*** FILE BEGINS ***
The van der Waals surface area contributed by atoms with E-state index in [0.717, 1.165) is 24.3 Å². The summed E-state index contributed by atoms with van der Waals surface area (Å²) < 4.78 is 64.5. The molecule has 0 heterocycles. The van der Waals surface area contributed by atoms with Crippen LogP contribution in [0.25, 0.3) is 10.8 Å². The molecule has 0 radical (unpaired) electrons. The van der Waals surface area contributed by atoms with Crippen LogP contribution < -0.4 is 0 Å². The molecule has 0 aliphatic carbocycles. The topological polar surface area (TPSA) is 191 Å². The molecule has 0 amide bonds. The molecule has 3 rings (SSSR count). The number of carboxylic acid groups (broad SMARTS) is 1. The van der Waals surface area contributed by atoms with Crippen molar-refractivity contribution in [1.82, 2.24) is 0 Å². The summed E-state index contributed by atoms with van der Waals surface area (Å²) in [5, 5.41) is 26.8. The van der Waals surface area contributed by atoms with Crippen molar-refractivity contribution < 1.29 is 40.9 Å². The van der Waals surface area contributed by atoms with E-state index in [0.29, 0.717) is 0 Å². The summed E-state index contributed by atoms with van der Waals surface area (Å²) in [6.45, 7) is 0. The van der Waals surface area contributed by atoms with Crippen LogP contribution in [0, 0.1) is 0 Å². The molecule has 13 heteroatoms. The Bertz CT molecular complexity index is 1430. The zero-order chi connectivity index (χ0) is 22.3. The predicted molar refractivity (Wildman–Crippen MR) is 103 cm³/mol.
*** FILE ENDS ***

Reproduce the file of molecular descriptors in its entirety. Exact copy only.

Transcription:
The van der Waals surface area contributed by atoms with E-state index in [0.717, 1.165) is 24.3 Å². The summed E-state index contributed by atoms with van der Waals surface area (Å²) < 4.78 is 64.5. The molecule has 0 heterocycles. The van der Waals surface area contributed by atoms with Crippen LogP contribution in [0.25, 0.3) is 10.8 Å². The molecule has 0 radical (unpaired) electrons. The van der Waals surface area contributed by atoms with Crippen LogP contribution < -0.4 is 0 Å². The molecule has 0 aliphatic carbocycles. The topological polar surface area (TPSA) is 191 Å². The molecule has 0 amide bonds. The molecule has 3 rings (SSSR count). The number of carboxylic acid groups (broad SMARTS) is 1. The van der Waals surface area contributed by atoms with Crippen molar-refractivity contribution in [1.82, 2.24) is 0 Å². The summed E-state index contributed by atoms with van der Waals surface area (Å²) in [5, 5.41) is 26.8. The van der Waals surface area contributed by atoms with Crippen molar-refractivity contribution < 1.29 is 40.9 Å². The van der Waals surface area contributed by atoms with E-state index in [0.29, 0.717) is 0 Å². The summed E-state index contributed by atoms with van der Waals surface area (Å²) in [6.45, 7) is 0. The van der Waals surface area contributed by atoms with Crippen LogP contribution in [0, 0.1) is 0 Å². The molecule has 13 heteroatoms. The Bertz CT molecular complexity index is 1430. The zero-order chi connectivity index (χ0) is 22.3. The predicted molar refractivity (Wildman–Crippen MR) is 103 cm³/mol.